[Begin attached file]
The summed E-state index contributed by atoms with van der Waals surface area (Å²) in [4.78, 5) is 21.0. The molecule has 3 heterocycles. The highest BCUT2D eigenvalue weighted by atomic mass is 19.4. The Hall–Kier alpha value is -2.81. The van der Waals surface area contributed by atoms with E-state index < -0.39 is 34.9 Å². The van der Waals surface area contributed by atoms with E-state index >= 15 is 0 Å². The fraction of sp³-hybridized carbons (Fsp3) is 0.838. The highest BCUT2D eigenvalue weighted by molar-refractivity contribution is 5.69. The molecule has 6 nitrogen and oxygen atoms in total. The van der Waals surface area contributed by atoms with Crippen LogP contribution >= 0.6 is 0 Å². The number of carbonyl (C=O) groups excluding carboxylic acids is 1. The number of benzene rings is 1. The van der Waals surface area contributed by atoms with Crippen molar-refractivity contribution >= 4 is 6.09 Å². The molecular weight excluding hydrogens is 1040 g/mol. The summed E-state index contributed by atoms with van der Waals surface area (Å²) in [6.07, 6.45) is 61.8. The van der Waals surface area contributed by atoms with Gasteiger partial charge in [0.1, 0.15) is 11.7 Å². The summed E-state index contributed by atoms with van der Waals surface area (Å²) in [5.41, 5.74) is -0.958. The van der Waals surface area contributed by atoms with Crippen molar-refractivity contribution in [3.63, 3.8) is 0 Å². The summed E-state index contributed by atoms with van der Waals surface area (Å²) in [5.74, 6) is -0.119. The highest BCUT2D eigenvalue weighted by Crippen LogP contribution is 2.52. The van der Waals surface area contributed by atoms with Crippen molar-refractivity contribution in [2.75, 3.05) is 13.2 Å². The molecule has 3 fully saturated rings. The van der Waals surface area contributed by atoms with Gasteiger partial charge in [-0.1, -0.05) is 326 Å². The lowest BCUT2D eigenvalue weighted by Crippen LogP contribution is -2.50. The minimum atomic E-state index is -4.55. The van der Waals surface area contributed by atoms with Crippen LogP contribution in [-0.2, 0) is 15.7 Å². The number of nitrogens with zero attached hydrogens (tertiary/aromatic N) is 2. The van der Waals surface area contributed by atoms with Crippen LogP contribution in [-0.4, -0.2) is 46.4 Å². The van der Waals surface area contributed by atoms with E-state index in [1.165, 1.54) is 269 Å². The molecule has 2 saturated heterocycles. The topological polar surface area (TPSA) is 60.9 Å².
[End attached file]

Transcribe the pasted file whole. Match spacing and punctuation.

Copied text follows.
The summed E-state index contributed by atoms with van der Waals surface area (Å²) in [4.78, 5) is 21.0. The molecule has 3 heterocycles. The highest BCUT2D eigenvalue weighted by atomic mass is 19.4. The Hall–Kier alpha value is -2.81. The van der Waals surface area contributed by atoms with E-state index < -0.39 is 34.9 Å². The van der Waals surface area contributed by atoms with E-state index >= 15 is 0 Å². The fraction of sp³-hybridized carbons (Fsp3) is 0.838. The highest BCUT2D eigenvalue weighted by molar-refractivity contribution is 5.69. The molecule has 6 nitrogen and oxygen atoms in total. The van der Waals surface area contributed by atoms with Crippen LogP contribution >= 0.6 is 0 Å². The number of carbonyl (C=O) groups excluding carboxylic acids is 1. The number of benzene rings is 1. The van der Waals surface area contributed by atoms with Crippen molar-refractivity contribution >= 4 is 6.09 Å². The molecular weight excluding hydrogens is 1040 g/mol. The summed E-state index contributed by atoms with van der Waals surface area (Å²) in [6.07, 6.45) is 61.8. The van der Waals surface area contributed by atoms with Gasteiger partial charge in [0.1, 0.15) is 11.7 Å². The summed E-state index contributed by atoms with van der Waals surface area (Å²) in [5.41, 5.74) is -0.958. The van der Waals surface area contributed by atoms with Crippen molar-refractivity contribution in [3.63, 3.8) is 0 Å². The summed E-state index contributed by atoms with van der Waals surface area (Å²) in [5.74, 6) is -0.119. The highest BCUT2D eigenvalue weighted by Crippen LogP contribution is 2.52. The van der Waals surface area contributed by atoms with Crippen molar-refractivity contribution in [2.75, 3.05) is 13.2 Å². The molecule has 3 fully saturated rings. The van der Waals surface area contributed by atoms with Gasteiger partial charge in [-0.1, -0.05) is 326 Å². The lowest BCUT2D eigenvalue weighted by Crippen LogP contribution is -2.50. The minimum atomic E-state index is -4.55. The van der Waals surface area contributed by atoms with Crippen LogP contribution in [-0.2, 0) is 15.7 Å². The number of nitrogens with zero attached hydrogens (tertiary/aromatic N) is 2. The van der Waals surface area contributed by atoms with Crippen LogP contribution in [-0.4, -0.2) is 46.4 Å². The van der Waals surface area contributed by atoms with E-state index in [1.165, 1.54) is 269 Å². The molecule has 2 saturated heterocycles. The topological polar surface area (TPSA) is 60.9 Å².